Most GOP state lawmakers remain in safe, conservative-leaning districts. Democrats have only a thin bench to challenge the ones who don’t. And there’s little indication that many Floridians are aware that their state Legislature, an institution followed far less closely than Congress, is gridlocked.

“I always use my parents, who live in Orlando, as a measure — and it’s fair to say the average Floridian isn’t paying a lot of attention compared to the rest of us living in the bubble of Tallahassee,” said David Hart, executive president of the Florida Chamber of Commerce.

A rundown of what happened: The House adjourned three days early, which was historically unprecedented, to protest a budget impasse and reject Senate demands to discuss Medicaid expansion under the federal Affordable Care Act. The Senate, united in rare bipartisan accord,stayed in town, passing bills to the empty chamber across the hall and accusing the House of violating the state constitution with its early exit on Tuesday.

Senate Democrats sued the House, asking the court Thursday to bring representatives back to finish their work. On Friday, the Florida Supreme Court ruled the House had violated the state constitution — but, with the midnight deadline of the regular session approaching, it was too late to call anyone back to Tallahassee.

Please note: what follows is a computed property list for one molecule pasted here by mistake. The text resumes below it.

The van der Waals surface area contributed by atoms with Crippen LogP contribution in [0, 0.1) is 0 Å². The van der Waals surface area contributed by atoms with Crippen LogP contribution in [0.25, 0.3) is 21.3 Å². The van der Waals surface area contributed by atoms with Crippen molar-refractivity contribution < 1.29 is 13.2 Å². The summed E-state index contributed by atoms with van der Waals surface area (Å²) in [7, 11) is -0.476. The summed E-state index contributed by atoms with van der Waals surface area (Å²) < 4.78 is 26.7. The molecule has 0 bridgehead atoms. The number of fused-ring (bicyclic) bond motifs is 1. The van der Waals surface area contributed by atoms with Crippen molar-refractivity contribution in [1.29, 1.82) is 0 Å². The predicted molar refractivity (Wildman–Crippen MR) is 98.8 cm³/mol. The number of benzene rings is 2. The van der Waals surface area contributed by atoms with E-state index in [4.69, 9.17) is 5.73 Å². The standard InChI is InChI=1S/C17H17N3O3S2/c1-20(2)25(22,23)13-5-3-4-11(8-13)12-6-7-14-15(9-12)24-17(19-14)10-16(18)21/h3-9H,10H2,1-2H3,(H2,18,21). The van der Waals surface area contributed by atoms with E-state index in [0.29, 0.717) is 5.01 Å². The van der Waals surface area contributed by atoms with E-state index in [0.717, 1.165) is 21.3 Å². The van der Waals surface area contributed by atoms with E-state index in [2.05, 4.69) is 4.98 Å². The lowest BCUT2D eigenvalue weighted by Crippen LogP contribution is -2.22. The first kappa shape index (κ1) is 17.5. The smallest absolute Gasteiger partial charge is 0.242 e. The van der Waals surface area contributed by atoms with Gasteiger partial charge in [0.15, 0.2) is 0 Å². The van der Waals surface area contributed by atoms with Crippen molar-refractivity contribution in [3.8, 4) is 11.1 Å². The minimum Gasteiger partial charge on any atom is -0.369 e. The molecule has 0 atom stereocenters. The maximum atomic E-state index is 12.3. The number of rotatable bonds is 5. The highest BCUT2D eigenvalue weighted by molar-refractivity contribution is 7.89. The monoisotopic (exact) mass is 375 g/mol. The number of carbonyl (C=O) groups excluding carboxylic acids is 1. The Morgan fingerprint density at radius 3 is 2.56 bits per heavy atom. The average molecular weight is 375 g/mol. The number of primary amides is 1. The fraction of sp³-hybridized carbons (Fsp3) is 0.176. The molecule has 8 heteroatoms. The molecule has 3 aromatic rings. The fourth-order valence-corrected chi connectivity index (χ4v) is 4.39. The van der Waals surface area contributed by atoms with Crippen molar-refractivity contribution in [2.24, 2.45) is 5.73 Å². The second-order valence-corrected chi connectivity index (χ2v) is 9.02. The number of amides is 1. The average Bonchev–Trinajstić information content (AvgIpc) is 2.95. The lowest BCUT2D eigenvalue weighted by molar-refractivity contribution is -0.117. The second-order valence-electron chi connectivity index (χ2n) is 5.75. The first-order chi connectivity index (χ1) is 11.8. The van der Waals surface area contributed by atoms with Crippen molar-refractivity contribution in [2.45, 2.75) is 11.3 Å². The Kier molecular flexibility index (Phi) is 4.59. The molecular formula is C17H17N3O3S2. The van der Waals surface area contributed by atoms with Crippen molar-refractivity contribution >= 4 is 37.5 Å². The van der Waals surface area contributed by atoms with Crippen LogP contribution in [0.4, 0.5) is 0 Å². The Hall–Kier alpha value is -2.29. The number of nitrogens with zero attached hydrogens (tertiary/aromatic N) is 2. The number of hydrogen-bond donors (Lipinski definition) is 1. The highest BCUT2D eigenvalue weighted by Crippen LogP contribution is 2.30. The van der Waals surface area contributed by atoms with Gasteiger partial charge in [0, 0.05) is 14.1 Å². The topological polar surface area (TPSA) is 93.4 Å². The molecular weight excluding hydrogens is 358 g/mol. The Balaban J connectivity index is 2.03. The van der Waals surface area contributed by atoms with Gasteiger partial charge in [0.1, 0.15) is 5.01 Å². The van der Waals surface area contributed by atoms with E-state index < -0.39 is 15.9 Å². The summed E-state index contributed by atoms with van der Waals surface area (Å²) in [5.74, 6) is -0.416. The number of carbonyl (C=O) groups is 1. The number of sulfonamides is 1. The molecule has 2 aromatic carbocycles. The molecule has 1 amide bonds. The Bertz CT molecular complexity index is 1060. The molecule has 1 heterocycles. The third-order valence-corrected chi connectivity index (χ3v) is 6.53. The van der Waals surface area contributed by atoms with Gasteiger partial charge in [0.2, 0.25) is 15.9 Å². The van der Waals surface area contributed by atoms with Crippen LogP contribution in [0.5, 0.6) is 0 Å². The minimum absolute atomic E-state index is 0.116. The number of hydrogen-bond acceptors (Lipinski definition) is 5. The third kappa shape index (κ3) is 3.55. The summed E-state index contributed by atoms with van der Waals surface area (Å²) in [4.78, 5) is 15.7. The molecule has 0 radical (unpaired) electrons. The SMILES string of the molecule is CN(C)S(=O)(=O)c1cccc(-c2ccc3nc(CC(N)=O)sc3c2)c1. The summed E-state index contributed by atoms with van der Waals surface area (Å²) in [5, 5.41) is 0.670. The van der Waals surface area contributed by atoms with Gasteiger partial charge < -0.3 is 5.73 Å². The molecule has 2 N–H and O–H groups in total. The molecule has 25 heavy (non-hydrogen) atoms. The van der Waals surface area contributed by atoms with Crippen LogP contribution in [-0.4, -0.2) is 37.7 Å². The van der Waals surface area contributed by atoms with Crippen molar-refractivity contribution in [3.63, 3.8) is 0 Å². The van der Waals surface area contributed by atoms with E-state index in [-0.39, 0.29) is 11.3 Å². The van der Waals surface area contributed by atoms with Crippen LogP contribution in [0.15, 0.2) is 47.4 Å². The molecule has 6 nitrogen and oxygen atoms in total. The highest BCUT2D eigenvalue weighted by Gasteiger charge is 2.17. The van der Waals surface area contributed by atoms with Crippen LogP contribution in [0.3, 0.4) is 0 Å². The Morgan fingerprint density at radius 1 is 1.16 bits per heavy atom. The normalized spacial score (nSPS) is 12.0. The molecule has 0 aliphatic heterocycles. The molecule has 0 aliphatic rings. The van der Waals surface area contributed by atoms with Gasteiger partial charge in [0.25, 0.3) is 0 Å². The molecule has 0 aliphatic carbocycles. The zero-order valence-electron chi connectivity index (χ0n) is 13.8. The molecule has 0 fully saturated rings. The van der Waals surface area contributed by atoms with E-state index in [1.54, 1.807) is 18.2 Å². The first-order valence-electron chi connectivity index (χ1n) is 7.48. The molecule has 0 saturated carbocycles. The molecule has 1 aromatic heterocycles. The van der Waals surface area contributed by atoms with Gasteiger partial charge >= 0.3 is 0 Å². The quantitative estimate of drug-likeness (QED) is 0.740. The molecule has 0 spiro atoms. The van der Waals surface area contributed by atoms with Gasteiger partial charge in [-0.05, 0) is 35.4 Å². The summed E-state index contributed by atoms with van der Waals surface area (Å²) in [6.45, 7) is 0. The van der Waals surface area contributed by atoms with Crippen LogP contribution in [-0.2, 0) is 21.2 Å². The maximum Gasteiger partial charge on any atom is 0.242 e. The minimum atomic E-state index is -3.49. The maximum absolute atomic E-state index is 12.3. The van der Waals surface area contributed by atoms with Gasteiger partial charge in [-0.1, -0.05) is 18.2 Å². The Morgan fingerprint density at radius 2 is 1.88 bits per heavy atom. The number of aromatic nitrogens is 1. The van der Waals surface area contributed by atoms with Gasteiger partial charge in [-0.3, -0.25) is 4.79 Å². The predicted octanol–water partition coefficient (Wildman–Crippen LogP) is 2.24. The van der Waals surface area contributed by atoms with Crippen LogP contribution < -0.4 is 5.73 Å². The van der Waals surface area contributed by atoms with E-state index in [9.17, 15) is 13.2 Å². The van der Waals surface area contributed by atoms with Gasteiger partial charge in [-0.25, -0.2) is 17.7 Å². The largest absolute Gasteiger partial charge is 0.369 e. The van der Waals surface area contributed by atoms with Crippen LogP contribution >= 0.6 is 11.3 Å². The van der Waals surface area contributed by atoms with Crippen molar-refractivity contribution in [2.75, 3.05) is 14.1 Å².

Will any of it matter?

“I think there will be very little political fallout,” said Steve Vancore, a Democratic political consultant and pollster.

More here.

April 24, 2015

Republican feud has shades of Democrat's dissension of two decades ago

Republicans in the Florida Legislature have met the enemy, and it is them.

They can’t agree on using federal money for people with no health care and as a result, budget negotiations are in disarray in a year with a $1 billion surplus. Unable to resolve their differences after months of refusing to compromise, Republican lawmakers will end the regular session next Friday without completing the one task they are required to do: passing a state budget.

The government of the nation’s third-largest state is controlled by one party, yet the standoff is Republican against Republican, in some cases involving members of the same family. House Republicans have been distracted by a leadership coup while Gov. Rick Scott is personally threatening to veto Republican senators’ bills and spending items unless they approve his tax cuts of $673 million.